Such feelings are heightened now, since COVID-19 contingency plans and the move to online teaching came with ethical calls to fail fabulously at online teaching, to set the bar low—something we might intentionally or unintentionally do. Public feelings about productivity in the wake of COVID-19 have predominantly included calls to be of use or to redefine use. We are also reminded to take the labor of online teaching seriously, to downplay any ease we might find, and to recognize research and practice in online pedagogy. COVID-19 contingency has also raised key questions about accessibility policies that exclude students with disabilities. The debate over whether we should show our students our “true selves” in a time of crisis applies a range of speculative theories about fostering resiliency, creating a fascinating archive of what we think our students need.

Demands to turn away seem to forget the reality of contingent labor and our students. Most of us want to be of use to our students. For historically minoritized teachers, who might also expect teaching and service to feel reparative, the question of what students need and being of use cannot be neatly separated from our histories, our desires, or our sense of value. The opening questions in this inquiry, however, raise different questions about teaching. What would it mean to teach students about topics as though they are happening to all of us? How can we hold onto an ethics of intersectional analysis without perpetuating a diminished capacity to understand the broader loss or impact of historical violence? In The Gentrification of the Mind: Witness to a Lost Imagination, Sarah Schulman (2013: 14) makes connections between “literal gentrification” and “a diminished consciousness” to create a broader framework for understanding “the unexplored consequences of AIDS.” What are the consequences of a lost imagination? This is the question that invites us to turn toward, to see ourselves as subjects of events, as people who have also lost something, even when, or especially when, we cannot yet articulate or imagine that loss.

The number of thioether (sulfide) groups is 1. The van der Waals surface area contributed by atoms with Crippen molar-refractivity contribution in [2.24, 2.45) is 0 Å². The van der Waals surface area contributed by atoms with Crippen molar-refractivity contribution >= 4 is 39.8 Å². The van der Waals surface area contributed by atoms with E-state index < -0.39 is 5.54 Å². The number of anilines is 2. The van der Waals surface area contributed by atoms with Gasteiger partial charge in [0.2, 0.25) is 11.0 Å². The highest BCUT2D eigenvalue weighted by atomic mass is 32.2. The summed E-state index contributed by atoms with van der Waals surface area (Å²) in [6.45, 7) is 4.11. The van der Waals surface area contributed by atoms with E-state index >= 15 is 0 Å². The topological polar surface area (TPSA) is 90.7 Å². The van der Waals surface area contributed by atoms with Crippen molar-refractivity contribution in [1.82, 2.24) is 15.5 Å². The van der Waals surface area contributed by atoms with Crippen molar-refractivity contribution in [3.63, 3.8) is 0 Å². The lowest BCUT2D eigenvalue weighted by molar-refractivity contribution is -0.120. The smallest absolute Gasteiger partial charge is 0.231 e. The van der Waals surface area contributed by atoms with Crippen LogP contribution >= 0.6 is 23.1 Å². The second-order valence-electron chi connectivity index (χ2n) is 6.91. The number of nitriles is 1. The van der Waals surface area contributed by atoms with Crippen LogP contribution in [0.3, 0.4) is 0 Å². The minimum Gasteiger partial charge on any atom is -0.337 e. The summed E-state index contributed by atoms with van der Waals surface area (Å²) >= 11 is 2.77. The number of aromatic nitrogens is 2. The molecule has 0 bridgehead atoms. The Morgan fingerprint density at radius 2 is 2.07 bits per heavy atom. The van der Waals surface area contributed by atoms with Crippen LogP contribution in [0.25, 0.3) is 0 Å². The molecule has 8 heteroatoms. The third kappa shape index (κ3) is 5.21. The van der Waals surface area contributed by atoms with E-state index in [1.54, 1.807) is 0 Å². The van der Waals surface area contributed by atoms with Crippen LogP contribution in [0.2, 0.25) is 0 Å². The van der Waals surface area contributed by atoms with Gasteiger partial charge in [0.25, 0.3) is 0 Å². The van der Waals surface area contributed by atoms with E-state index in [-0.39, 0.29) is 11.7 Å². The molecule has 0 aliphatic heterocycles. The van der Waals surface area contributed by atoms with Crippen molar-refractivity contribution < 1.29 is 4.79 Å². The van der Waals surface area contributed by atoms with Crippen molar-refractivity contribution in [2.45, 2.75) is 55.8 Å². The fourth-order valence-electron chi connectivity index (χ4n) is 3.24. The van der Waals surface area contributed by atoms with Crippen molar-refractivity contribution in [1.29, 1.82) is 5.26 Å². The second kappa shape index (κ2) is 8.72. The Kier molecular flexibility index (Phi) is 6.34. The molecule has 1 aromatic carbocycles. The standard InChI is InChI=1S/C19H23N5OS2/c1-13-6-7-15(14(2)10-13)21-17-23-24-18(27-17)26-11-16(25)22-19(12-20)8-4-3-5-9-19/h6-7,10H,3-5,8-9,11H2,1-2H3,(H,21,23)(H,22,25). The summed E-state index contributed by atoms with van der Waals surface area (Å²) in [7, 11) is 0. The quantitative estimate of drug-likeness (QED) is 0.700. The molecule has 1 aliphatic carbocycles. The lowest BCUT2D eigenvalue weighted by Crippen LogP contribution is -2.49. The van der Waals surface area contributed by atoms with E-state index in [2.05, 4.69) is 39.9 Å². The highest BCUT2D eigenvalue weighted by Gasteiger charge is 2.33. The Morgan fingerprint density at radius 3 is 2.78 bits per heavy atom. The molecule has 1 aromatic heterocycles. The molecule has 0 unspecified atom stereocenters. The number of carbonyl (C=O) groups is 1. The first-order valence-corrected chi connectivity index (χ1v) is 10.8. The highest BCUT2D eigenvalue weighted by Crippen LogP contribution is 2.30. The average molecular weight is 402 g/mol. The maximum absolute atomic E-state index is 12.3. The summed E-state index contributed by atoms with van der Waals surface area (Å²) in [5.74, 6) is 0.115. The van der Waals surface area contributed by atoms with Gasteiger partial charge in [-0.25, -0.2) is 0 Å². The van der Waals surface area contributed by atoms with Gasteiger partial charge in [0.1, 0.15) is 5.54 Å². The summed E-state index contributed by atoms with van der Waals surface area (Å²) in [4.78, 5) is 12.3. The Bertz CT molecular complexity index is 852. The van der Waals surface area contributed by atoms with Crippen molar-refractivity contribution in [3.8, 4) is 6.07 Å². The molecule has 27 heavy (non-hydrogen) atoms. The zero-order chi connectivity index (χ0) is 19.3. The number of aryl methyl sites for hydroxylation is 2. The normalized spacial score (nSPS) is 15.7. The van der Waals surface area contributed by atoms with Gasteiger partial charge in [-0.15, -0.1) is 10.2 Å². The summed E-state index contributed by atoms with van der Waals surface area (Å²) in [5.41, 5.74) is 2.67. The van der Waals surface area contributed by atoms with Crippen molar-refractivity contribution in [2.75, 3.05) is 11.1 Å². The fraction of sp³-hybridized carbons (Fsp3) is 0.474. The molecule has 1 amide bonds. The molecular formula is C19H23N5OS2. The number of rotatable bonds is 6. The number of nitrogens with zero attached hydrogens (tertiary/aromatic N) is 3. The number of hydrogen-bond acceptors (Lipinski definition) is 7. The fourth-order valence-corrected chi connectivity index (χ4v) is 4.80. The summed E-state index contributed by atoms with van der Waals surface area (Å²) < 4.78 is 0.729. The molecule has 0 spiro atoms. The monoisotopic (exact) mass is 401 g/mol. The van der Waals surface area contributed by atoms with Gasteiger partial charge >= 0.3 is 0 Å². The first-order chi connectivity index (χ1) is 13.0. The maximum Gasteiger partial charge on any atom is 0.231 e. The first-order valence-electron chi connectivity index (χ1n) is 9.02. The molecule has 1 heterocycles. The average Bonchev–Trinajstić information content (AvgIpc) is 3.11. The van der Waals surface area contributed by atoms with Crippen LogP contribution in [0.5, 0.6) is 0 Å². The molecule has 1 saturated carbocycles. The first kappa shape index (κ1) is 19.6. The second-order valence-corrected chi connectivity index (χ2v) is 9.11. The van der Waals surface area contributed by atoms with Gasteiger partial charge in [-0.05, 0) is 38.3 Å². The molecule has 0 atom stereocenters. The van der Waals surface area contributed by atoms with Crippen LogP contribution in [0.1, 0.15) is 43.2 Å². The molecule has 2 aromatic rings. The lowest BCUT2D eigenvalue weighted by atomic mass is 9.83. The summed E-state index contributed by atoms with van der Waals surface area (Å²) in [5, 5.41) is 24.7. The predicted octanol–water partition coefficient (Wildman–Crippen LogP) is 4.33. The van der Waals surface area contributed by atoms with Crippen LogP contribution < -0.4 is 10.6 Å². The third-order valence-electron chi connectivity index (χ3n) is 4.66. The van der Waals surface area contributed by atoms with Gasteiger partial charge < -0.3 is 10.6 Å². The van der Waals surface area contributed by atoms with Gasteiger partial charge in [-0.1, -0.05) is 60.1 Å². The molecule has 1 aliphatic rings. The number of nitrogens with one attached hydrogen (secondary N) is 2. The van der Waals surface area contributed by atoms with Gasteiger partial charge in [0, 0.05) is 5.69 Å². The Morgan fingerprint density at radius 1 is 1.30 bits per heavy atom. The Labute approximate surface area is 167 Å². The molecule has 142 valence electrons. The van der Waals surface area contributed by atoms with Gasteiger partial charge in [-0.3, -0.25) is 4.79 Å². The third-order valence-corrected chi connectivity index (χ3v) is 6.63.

References

Bérubé, Allan.
1996
. “
Intellectual Desire
.”
GLQ
3
, no.
1
:
139
57
.
Ponce, Martin Joseph.
2018
. “
Queers Read What Now?
GLQ
24
, nos.
2–3
:
315
41
.
Schulman, Sarah.
2013
.
The Gentrification of the Mind: Witness to a Lost Imagination
.
Berkeley
:
University of California Press
.